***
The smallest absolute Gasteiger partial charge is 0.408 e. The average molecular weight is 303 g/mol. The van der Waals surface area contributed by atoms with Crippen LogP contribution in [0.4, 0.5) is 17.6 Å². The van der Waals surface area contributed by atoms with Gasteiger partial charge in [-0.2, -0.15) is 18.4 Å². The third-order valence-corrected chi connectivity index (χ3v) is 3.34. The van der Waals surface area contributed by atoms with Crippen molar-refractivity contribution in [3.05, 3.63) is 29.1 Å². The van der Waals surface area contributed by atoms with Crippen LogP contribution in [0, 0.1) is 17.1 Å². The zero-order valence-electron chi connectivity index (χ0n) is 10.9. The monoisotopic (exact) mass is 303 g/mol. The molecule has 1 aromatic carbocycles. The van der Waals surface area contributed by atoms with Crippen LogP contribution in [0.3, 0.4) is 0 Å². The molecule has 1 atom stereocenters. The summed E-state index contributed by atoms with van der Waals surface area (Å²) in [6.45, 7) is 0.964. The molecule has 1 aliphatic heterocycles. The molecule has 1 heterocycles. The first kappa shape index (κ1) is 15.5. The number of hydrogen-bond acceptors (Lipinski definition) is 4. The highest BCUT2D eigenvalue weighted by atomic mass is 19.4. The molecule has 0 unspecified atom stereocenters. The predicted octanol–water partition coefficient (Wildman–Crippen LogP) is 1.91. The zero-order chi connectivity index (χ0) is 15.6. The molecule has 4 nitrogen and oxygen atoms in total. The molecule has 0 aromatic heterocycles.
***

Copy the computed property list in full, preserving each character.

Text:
The smallest absolute Gasteiger partial charge is 0.408 e. The average molecular weight is 303 g/mol. The van der Waals surface area contributed by atoms with Crippen LogP contribution in [0.4, 0.5) is 17.6 Å². The van der Waals surface area contributed by atoms with Gasteiger partial charge in [-0.2, -0.15) is 18.4 Å². The third-order valence-corrected chi connectivity index (χ3v) is 3.34. The van der Waals surface area contributed by atoms with Crippen molar-refractivity contribution in [3.05, 3.63) is 29.1 Å². The van der Waals surface area contributed by atoms with Crippen LogP contribution in [0, 0.1) is 17.1 Å². The zero-order valence-electron chi connectivity index (χ0n) is 10.9. The monoisotopic (exact) mass is 303 g/mol. The molecule has 1 aromatic carbocycles. The van der Waals surface area contributed by atoms with Crippen LogP contribution in [0.3, 0.4) is 0 Å². The molecule has 1 atom stereocenters. The summed E-state index contributed by atoms with van der Waals surface area (Å²) in [6.45, 7) is 0.964. The molecule has 1 aliphatic heterocycles. The molecule has 1 heterocycles. The first kappa shape index (κ1) is 15.5. The number of hydrogen-bond acceptors (Lipinski definition) is 4. The highest BCUT2D eigenvalue weighted by atomic mass is 19.4. The molecule has 0 unspecified atom stereocenters. The predicted octanol–water partition coefficient (Wildman–Crippen LogP) is 1.91. The zero-order chi connectivity index (χ0) is 15.6. The molecule has 4 nitrogen and oxygen atoms in total. The molecule has 0 aromatic heterocycles.